James Gavin - A New Style of War:
Graduating from the Airborne School in August 1941, Gavin was sent to an experimental unit before being given command of C Company, 503rd Parachute Infantry Battalion. In this role, Gavin's friends convinced Major General William C. Lee, commander of the school, to allow the young officer to develop the tactics of airborne warfare. Lee agreed and made Gavin his Operations and Training Officer. This was accompanied by a promotion to major that October. Studying other nations' airborne operations and adding his own thoughts, Gavin soon produced FM 31-30: Tactics and Technique of Air-Borne Troops.
James Gavin - World War II:
Following the attack on Pearl Harbor and US entry into the conflict, Gavin was sent through the condensed course at the Command and General Staff College. Returning to the Provisional Airborne Group, he was soon dispatched to aid in converting the 82nd Infantry Division into the US Army's first airborne force. In August 1942, he was given command of the 505th Parachute Infantry Regiment and promoted to colonel. A "hands-on" officer, Gavin personally oversaw the training of his men and endured the same hardships. Selected to take part in the invasion of Sicily, the 82nd shipped out for North Africa in April 1943.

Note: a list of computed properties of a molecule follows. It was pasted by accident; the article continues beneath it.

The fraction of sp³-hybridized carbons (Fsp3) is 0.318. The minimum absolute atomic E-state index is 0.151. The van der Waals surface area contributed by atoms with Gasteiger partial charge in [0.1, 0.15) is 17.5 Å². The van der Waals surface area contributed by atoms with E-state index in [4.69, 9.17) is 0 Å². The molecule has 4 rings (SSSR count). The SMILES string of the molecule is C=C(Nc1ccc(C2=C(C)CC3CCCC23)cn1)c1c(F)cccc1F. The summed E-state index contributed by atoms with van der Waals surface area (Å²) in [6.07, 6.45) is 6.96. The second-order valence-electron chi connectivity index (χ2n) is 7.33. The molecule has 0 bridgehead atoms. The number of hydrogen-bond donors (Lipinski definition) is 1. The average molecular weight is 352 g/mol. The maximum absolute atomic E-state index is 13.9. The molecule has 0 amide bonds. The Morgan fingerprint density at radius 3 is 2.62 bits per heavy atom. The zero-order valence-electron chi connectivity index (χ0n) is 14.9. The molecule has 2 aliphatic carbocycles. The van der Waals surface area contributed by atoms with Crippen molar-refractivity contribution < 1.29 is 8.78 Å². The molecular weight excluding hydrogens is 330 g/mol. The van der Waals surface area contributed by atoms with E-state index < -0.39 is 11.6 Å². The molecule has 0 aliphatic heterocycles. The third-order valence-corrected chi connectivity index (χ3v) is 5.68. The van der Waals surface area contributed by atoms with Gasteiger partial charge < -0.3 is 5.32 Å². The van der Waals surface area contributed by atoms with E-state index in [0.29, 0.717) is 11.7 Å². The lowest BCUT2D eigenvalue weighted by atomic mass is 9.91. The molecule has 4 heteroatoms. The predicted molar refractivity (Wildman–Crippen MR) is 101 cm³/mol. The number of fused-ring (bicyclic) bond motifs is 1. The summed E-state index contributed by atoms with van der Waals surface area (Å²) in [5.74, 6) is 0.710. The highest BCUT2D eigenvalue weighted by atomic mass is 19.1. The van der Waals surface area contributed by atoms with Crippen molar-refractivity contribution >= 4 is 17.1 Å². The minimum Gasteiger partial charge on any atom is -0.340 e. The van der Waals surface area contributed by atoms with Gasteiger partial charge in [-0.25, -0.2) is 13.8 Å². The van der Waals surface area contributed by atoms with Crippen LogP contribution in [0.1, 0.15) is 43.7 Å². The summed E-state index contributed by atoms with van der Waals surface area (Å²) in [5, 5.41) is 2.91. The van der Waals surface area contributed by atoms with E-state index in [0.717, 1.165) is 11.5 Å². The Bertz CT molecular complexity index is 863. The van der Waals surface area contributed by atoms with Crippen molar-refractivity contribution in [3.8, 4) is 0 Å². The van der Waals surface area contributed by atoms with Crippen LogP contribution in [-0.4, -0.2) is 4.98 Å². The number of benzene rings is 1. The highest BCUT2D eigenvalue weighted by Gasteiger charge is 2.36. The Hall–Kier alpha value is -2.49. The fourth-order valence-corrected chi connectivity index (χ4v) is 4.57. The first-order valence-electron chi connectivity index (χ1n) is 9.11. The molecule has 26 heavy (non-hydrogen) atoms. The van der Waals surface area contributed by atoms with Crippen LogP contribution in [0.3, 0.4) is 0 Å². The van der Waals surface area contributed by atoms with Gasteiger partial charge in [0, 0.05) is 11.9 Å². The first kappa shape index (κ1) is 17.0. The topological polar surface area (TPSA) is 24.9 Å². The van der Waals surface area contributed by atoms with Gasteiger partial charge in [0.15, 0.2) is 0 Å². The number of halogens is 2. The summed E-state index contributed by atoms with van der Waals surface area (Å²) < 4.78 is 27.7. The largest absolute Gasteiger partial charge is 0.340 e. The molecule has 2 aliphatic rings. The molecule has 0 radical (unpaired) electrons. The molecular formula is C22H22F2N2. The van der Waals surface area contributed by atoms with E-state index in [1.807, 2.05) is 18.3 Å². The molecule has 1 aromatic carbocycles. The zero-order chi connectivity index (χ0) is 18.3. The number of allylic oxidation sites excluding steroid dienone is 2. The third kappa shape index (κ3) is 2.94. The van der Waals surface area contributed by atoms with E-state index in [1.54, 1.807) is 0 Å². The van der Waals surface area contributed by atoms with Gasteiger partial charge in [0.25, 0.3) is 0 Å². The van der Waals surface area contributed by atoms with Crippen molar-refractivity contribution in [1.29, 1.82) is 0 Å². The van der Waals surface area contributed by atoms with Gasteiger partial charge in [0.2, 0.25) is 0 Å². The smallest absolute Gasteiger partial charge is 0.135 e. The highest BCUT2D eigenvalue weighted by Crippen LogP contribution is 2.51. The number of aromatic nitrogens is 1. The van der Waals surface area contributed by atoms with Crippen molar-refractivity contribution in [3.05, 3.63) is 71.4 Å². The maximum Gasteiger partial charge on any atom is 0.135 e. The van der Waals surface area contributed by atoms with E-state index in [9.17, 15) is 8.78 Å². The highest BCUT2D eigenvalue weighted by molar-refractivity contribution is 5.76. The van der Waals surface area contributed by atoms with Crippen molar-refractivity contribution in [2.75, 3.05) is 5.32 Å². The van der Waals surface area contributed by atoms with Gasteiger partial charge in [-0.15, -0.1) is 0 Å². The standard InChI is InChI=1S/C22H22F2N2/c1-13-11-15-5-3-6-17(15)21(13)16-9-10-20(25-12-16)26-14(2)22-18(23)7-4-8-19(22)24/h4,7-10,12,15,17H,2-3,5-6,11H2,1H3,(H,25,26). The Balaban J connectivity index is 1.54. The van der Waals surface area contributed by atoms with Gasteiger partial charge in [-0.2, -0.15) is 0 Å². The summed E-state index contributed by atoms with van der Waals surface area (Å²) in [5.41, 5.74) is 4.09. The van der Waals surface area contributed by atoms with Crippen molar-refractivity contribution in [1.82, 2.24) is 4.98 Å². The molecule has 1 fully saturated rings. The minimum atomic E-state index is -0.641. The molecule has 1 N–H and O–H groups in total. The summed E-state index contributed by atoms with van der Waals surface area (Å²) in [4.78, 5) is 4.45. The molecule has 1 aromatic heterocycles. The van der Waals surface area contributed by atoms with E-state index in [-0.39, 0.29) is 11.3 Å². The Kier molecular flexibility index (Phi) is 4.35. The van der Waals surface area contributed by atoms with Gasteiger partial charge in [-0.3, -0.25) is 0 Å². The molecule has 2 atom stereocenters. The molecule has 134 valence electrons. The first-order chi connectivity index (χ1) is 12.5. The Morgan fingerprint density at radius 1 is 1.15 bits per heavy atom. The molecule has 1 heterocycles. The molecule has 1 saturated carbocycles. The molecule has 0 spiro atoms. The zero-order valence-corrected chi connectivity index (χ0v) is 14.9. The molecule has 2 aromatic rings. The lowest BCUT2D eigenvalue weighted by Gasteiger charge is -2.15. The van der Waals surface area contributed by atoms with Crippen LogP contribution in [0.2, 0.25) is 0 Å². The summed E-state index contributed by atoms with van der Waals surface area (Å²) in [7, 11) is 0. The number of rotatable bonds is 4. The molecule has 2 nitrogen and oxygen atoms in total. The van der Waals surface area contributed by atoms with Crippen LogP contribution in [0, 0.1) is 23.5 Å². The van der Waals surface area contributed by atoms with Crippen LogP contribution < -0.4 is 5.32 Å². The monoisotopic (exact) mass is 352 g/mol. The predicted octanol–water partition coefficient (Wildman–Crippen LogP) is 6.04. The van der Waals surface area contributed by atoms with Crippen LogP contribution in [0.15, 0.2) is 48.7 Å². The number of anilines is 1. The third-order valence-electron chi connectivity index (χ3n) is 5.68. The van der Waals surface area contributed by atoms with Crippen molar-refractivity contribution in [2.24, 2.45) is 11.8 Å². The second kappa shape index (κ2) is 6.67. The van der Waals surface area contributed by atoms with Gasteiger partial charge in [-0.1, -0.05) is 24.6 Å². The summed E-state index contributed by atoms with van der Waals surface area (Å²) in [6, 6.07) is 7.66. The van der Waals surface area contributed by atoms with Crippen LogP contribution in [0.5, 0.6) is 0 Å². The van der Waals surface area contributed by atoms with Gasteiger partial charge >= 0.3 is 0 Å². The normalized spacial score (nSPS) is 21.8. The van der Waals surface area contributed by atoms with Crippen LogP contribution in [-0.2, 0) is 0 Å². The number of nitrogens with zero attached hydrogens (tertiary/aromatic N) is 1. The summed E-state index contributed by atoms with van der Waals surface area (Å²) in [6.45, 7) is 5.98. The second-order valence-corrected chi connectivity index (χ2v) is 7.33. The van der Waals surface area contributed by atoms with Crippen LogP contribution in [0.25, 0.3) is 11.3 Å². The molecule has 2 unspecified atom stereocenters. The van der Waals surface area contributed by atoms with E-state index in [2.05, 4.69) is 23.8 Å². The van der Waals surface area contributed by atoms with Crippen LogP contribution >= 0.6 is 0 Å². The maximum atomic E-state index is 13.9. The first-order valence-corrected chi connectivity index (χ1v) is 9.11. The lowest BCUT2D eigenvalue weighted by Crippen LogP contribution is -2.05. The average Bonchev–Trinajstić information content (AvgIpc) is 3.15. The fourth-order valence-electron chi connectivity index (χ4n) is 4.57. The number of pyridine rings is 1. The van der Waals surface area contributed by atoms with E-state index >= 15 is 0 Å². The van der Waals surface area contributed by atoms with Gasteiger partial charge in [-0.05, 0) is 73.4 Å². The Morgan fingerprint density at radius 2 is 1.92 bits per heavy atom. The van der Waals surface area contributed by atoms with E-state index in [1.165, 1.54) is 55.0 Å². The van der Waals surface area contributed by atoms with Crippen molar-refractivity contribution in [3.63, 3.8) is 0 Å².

Dropping with his men on the night of July 9/10, Gavin found himself 30 miles from his drop zone due to high winds and pilot error. Gathering up elements of his command, he went without sleep for 60 hours and made a successful stand on Biazza Ridge against German forces. For his action, the 82nd's commander, Major General Matthew Ridgeway, recommended him for the Distinguished Service Cross. With the island secured, Gavin's regiment aided in holding the Allied perimeter at Salerno that September. Always willing to fight beside his men, Gavin became known as the "Jumping General" and for his trademark M1 Garand.
The following month, Gavin was promoted to brigadier general and made assistant division commander. In this role, he aided in planning the airborne component of Operation Overlord. Again jumping with his men, he landed in France on June 6, 1944, near St. Mére Église. Over the next 33 days, he saw action as the division fought for the bridges over the Merderet River. In the wake of the D-Day operations, the Allied airborne divisions were reorganized into the First Allied Airborne Army. In this new organization, Ridgway was given command of the XVIII Airborne Corps, while Gavin was promoted to command the 82nd.